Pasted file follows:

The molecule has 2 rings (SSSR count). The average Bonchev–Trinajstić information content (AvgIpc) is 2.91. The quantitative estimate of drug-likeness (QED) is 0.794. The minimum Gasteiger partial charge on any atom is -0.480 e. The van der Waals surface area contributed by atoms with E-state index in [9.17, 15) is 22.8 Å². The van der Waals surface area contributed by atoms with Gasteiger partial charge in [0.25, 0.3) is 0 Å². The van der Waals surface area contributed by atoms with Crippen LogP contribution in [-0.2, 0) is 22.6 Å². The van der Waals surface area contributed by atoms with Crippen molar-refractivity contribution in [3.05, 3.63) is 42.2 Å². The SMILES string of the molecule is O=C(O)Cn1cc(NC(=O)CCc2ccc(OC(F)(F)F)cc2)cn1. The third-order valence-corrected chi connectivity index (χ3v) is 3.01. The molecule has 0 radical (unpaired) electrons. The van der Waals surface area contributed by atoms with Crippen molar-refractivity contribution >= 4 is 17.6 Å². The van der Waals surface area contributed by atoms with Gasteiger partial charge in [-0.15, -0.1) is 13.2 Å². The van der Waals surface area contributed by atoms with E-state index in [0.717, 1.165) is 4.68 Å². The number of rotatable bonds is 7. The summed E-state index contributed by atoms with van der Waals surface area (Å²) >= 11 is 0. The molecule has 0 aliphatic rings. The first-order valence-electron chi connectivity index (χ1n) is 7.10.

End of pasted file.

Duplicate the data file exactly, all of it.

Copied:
The molecule has 2 rings (SSSR count). The average Bonchev–Trinajstić information content (AvgIpc) is 2.91. The quantitative estimate of drug-likeness (QED) is 0.794. The minimum Gasteiger partial charge on any atom is -0.480 e. The van der Waals surface area contributed by atoms with E-state index in [9.17, 15) is 22.8 Å². The van der Waals surface area contributed by atoms with Gasteiger partial charge in [0.25, 0.3) is 0 Å². The van der Waals surface area contributed by atoms with Crippen LogP contribution in [-0.2, 0) is 22.6 Å². The van der Waals surface area contributed by atoms with Crippen molar-refractivity contribution in [3.05, 3.63) is 42.2 Å². The SMILES string of the molecule is O=C(O)Cn1cc(NC(=O)CCc2ccc(OC(F)(F)F)cc2)cn1. The third-order valence-corrected chi connectivity index (χ3v) is 3.01. The molecule has 0 radical (unpaired) electrons. The van der Waals surface area contributed by atoms with Crippen molar-refractivity contribution >= 4 is 17.6 Å². The van der Waals surface area contributed by atoms with Gasteiger partial charge in [-0.15, -0.1) is 13.2 Å². The van der Waals surface area contributed by atoms with E-state index in [0.717, 1.165) is 4.68 Å². The number of rotatable bonds is 7. The summed E-state index contributed by atoms with van der Waals surface area (Å²) >= 11 is 0. The molecule has 0 aliphatic rings. The first-order valence-electron chi connectivity index (χ1n) is 7.10.